In one of the most-scrutinized negotiations in all of professional sports, the city of Austin and Precourt Sports Ventures continue to work on a lease for a new McKalla Place MLS stadium, with a decision expected this week. A lot is riding on the decision, both in Texas and the rest of the league.
MLS teams don’t move that often, so the potential shift of the Columbus Crew is a huge deal. With a business structure that calls for owners to invest in the league to obtain operating rights for a specific area, the assumption is that owners will be closely tied to their homes while at the same time looking out for league interests as a whole. But the decision by Anthony Precourt to seek a new Austin MLS stadium upends that model: he is in effect impacting three markets — Austin, San Antonio and Columbus — and bringing into question MLS’s reputation for stability. Here’s a look at how all three markets are affected:
Austin The obvious hope from PSV officials is that Austin will turn into a Portland-style market, where MLS game attendance is a lifestyle choice and the team can be a big fish in a medium pond. Indeed, Portland is a pretty good model, continually selling out Providence Park and expanding the stadium to accommodate more in the future. Ironically, there are many similarities between Columbus and Austin: both are state capitals with major universities, and both are in MSAs of roughly 2 million. But Columbus has more competition for the local sports-marketing dollar from the NHL’s Blue Jackets and MiLB’s Clippers, while an Austin MLS team faces much less competition. Remember: Any poor financial results will reflect poorly on MLS, so a reasonable deal with the city is vital for Precourt.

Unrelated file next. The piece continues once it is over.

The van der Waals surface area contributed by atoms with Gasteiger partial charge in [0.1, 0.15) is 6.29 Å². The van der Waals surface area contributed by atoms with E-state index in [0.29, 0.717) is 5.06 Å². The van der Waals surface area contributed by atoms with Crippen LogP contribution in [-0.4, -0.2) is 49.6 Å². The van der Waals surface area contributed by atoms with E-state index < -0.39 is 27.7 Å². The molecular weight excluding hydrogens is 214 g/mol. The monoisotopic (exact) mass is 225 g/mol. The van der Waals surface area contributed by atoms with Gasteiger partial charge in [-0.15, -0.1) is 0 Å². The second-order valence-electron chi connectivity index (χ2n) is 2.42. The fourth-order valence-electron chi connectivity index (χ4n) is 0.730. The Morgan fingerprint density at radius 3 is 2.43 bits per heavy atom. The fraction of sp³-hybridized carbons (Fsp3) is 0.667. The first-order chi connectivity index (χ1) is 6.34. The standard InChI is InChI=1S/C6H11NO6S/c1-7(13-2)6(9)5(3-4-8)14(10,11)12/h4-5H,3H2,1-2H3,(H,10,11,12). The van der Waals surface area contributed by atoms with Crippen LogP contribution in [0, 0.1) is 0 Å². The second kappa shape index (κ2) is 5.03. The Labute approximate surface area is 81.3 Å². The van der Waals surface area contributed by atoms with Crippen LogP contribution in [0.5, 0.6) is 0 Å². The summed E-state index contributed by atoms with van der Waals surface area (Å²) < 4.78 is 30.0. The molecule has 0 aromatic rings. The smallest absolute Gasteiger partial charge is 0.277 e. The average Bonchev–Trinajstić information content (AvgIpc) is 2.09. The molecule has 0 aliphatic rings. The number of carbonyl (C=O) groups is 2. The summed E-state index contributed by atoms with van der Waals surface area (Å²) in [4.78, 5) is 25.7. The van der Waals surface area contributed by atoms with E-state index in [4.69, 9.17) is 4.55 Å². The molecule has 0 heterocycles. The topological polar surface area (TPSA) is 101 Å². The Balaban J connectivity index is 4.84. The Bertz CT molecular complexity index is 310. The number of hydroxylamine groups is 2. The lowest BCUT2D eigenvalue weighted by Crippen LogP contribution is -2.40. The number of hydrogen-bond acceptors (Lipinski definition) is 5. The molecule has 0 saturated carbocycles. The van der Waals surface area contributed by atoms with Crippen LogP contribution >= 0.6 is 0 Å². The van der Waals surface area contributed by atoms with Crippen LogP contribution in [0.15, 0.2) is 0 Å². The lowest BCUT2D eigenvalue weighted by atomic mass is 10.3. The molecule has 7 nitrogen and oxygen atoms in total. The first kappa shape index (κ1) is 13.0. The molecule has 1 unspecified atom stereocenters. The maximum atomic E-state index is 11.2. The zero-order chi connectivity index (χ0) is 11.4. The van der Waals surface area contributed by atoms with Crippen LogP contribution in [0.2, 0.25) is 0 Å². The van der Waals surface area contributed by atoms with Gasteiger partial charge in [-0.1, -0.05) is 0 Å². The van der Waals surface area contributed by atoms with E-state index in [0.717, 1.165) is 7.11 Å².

San Antonio City officials have played by all the rules when it comes to landing an MLS expansion team, but the move of the Crew to Austin would preclude MLS there. Needless to say, San Antonio officials aren’t happy about this. And while there’s probably not enough to launch a lawsuit, it will be a stain on the MLS’s reputation to have laid out the path for an expansion team only to end discussions.
Columbus In truth, Columbus has been a pretty decent MLS market over the years, and many in the industry say interest in the sport could be easily revived with a new downtown stadium and engaged ownership. But once (or if) the Crew leaves and FC Cincinnati launches play in 2019, it will be very hard for Columbus to land an MLS expansion team. Could MAPFRE Stadium end up being the long-term home to a USL team? Financially, that may not be the worst outcome.
The Austin City Council will take another run at a stadium deal this Wednesday. Right now political insiders say there’s support for the plan, though there will be discussions on amendments to the current proposal — some serious, some designed to kill the deal. With 2019 scheduling at stake, a decision needs to be made shortly. And with elected officials saying it’s time to fish or cut bait, Wednesday’s vote could bring an end to uncertainty not only in Austin, but Columbus and San Antonio as well.